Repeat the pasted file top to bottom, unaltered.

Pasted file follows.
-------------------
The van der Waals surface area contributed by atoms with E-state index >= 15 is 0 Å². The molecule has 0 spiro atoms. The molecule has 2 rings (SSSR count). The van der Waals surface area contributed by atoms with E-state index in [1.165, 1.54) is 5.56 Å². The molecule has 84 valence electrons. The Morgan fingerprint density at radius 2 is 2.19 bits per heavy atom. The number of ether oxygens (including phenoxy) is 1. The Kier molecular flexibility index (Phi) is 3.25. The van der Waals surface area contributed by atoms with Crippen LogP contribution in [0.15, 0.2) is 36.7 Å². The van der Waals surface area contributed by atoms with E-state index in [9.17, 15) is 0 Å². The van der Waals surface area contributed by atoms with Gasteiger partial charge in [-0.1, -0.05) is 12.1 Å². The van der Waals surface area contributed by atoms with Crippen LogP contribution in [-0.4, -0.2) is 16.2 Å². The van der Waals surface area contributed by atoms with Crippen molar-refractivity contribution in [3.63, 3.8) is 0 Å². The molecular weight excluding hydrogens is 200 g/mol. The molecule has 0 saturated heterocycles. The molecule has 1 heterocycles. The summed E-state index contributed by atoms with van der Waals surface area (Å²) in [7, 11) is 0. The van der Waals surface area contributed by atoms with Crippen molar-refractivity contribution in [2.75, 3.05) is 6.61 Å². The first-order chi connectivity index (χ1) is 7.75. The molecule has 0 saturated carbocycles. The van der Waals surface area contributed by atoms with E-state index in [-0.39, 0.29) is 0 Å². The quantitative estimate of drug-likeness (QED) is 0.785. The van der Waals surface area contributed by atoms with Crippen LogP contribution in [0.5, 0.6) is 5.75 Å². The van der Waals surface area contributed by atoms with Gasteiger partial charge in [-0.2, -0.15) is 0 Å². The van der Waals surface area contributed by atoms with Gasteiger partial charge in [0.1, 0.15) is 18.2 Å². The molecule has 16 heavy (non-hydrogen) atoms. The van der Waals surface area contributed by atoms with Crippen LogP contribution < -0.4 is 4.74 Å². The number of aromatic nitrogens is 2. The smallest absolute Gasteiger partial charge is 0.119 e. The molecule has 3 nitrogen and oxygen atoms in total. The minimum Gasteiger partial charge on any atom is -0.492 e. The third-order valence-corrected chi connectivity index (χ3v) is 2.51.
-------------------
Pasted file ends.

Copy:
The van der Waals surface area contributed by atoms with E-state index >= 15 is 0 Å². The molecule has 0 spiro atoms. The molecule has 2 rings (SSSR count). The van der Waals surface area contributed by atoms with E-state index in [1.165, 1.54) is 5.56 Å². The molecule has 84 valence electrons. The Morgan fingerprint density at radius 2 is 2.19 bits per heavy atom. The number of ether oxygens (including phenoxy) is 1. The Kier molecular flexibility index (Phi) is 3.25. The van der Waals surface area contributed by atoms with Crippen LogP contribution in [0.15, 0.2) is 36.7 Å². The van der Waals surface area contributed by atoms with E-state index in [9.17, 15) is 0 Å². The van der Waals surface area contributed by atoms with Gasteiger partial charge in [-0.1, -0.05) is 12.1 Å². The van der Waals surface area contributed by atoms with Crippen LogP contribution in [-0.4, -0.2) is 16.2 Å². The van der Waals surface area contributed by atoms with Crippen molar-refractivity contribution in [3.63, 3.8) is 0 Å². The molecular weight excluding hydrogens is 200 g/mol. The molecule has 0 saturated heterocycles. The molecule has 1 heterocycles. The summed E-state index contributed by atoms with van der Waals surface area (Å²) in [7, 11) is 0. The van der Waals surface area contributed by atoms with Crippen molar-refractivity contribution in [2.75, 3.05) is 6.61 Å². The first-order chi connectivity index (χ1) is 7.75. The molecule has 0 saturated carbocycles. The van der Waals surface area contributed by atoms with E-state index in [-0.39, 0.29) is 0 Å². The quantitative estimate of drug-likeness (QED) is 0.785. The van der Waals surface area contributed by atoms with Crippen LogP contribution in [0.5, 0.6) is 5.75 Å². The van der Waals surface area contributed by atoms with Gasteiger partial charge in [-0.2, -0.15) is 0 Å². The van der Waals surface area contributed by atoms with Gasteiger partial charge in [0.1, 0.15) is 18.2 Å². The molecule has 16 heavy (non-hydrogen) atoms. The van der Waals surface area contributed by atoms with Crippen LogP contribution < -0.4 is 4.74 Å². The number of aromatic nitrogens is 2. The smallest absolute Gasteiger partial charge is 0.119 e. The molecule has 3 nitrogen and oxygen atoms in total. The minimum Gasteiger partial charge on any atom is -0.492 e. The third-order valence-corrected chi connectivity index (χ3v) is 2.51.